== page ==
24 hrs avg AQI
The current PM2.5 concentration in Noida is 3.9 times above the recommended limit given by the WHO 24 hrs air quality guidelines value.
Explore an insightful air pollution data for last 24 hrs, 7 days & 1 month
Oct 1, 2020
Oct 1, 2020
Oct 1, 2020
Oct 1, 2020
24 hrs avg AQI
Quick answers to some commonly asked questions about the air pollution of Noida.
The real-time air quality in Noida is 138 (UNHEALTHY) AQI now. This was last updated 12 minutes ago .
The current concentration of PM2.5 in Noida is 59 (µg/m³). The World Health Organisation (WHO) recommends 15 µg/m³ as the threshold concentration of PM2.5 for 24 hrs mean. Currently, the concentration is 2.36 times the recommended limit.
Generally, the air quality at Noida starts deteriorating in late October. The winters are the worst-hit season in terms of air pollution.
You should wear a good N95 mask when you go outdoor in Noida until the AQI is improving upto moderate range.
Office going people should avoid personal vehicles and use public transportations or carpooling.
(i) The primary causes of outdoor air pollution are solid, liquid particles called aerosols & gase from vehicles emissions, construction activities, factories, burning stubble & fossil fuels and wildfire, etc.
(ii) Main causes of indoor air pollution are harmful gases from cooking fuels (such as wood, crop wastes, charcoal, coal and dung), damp, mould smoke, chemicals from cleaning materials, etc.
Indoor air pollution in Noida is as dangerous as outdoor pollution, because the air pollutants come inside the houses or buildings through doors, windows and ventilation.
In Noida , you must use an air purifier or fresh air machine at home or office indoor and close all the doors, windows and ventilations when the outdoor air quality index (aqi) in Noida is very high. Proper ventilation is highly recommended only when outdoor air quality is improving and moderate AQI range.
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Noida is a part of the National Capital Region, India, and is located in Gautam Buddha Nagar of Uttar Pradesh. The population of Noida was 642,381 (Census of India, 2011). Considered to be one of the most polluted cities in the world, and listed in the top 10 polluting areas in the world, Noida's air pollution levels are extremely dangerous. Air Quality in Noida can sometimes be worse than in Delhi and other north Indian states.
● Emissions from Automobiles: Due to heavy traffic, the average levels of black carbon, carbon monoxide, and particulate matter (PM) found on Noida's roadways are extremely high. According to a study conducted by CPCB, the particulate concentration was ten times greater than typical levels. The study claims that 80 percent of the citizens suffer from eye or skin discomfort as a result of high concentrations of black carbon, CO, and PM. Each of the crossings sees a large number of traffic every day, with estimates ranging from 20,000 to 50,000 passenger car units each day, as estimated by the officials.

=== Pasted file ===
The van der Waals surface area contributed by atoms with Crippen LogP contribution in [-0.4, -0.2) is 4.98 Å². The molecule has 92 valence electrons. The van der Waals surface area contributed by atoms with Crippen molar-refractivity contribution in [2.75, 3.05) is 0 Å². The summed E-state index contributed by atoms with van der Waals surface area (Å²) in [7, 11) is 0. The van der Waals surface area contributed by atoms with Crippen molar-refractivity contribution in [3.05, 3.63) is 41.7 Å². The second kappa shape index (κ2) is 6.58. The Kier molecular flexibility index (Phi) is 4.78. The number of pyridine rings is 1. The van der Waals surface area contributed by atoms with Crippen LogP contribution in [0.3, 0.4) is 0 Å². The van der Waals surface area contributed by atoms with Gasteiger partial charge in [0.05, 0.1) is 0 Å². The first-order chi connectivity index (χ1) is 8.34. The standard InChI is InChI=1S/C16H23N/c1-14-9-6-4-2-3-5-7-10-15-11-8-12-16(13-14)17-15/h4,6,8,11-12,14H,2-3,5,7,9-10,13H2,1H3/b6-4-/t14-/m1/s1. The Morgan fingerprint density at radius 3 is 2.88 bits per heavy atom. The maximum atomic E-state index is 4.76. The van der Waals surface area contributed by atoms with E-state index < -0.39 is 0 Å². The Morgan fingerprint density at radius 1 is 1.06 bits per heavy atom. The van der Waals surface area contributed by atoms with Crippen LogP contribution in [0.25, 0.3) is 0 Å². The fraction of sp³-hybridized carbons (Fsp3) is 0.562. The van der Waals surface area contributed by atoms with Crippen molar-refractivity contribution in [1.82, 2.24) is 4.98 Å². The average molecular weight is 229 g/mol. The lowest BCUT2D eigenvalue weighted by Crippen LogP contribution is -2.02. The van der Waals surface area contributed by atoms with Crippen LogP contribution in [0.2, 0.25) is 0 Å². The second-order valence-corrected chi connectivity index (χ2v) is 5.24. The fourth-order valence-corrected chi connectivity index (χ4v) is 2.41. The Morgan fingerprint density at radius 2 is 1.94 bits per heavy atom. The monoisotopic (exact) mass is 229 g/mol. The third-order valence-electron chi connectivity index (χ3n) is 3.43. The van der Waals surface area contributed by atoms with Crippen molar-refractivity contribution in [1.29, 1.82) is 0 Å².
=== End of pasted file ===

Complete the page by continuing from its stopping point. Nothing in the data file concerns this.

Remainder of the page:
● Road dust: Noida residents claim that the concerned authorities are not performing their job of maintaining the poor conditions of roads, open spaces, and pavements that prevents dust from mixing with the air and causing air pollution. According to experts, 'Overly polluted air can harm citizens' health, particularly youngsters and the elderly.
● Construction and extraction: Dust pollution from construction activities without adequate precautions continue to choke Noida - one of the most polluted cities in Delhi-NCR, despite the graded action plan (GRAP) continuing to be in force across the city '(a report by Hindustan Times). As reported by a resident living near a construction site', during the daytime strong winds often carry soil and larger dust particles from the construction site to their houses.
● Industrial Emissions: Industrial emissions are consistent season after season. According to a research published in August 2018, industries were responsible for 22% of air pollution.
● Stubble and trash burning: Noida produces approximately 200-250 tonnes of garbage per day. If this garbage is not disposed of in the most environment - friendly manner possible, rather than burning, it might result in serious health problems among the citizens. According to experts, stubble burning accounts for at least 15-20% of the city's air pollution.
● Uttar Pradesh Pollution Control Board (UPPCB) says, dust is the major source of pollution in most NCR districts, followed by industrial emissions.
● An August 2018 report says, PM10 is the most prominent pollutant in NCR cities. In Noida, during the summer months, 47% of the PM10 in the atmosphere was because of dust, 22% was contributed by industries, 13% by vehicles, 12% by biomass, and 6% by others. During winters, 29% of the PM10 was caused by dust, 25% each by industries and vehicles, 12% by biomass, and 9% by others.
● A Bimhow research says, 'the construction sector contributes to 23% of air pollution, 50% of climatic change, 40% of water pollution, and 50% of landfill wastes.
1. Vehicle emissions aggravate asthma, impair lung capacity, and make people more vulnerable to respiratory ailments like pneumonia and bronchitis.
2. According to the study by Järlskog et al., road dust contains a large number of black particles <100 µm. These smaller MPs have a greater potential to harm human health, particularly in the cardiorespiratory system.
3. Heart disease, lung cancer, asthma, and acute lower respiratory infection are all linked to construction and demolition operations.
4. Birth defects, cancer, immune function abnormalities, kidney and liver dysfunction, lung and respiratory ailments, and neurotoxic disorders are all linked to industrial pollution.
5. Cancers, liver disorders, immune system, endocrine, and reproductive system dysfunction, as well as effects on the developing neurological system and other developmental events.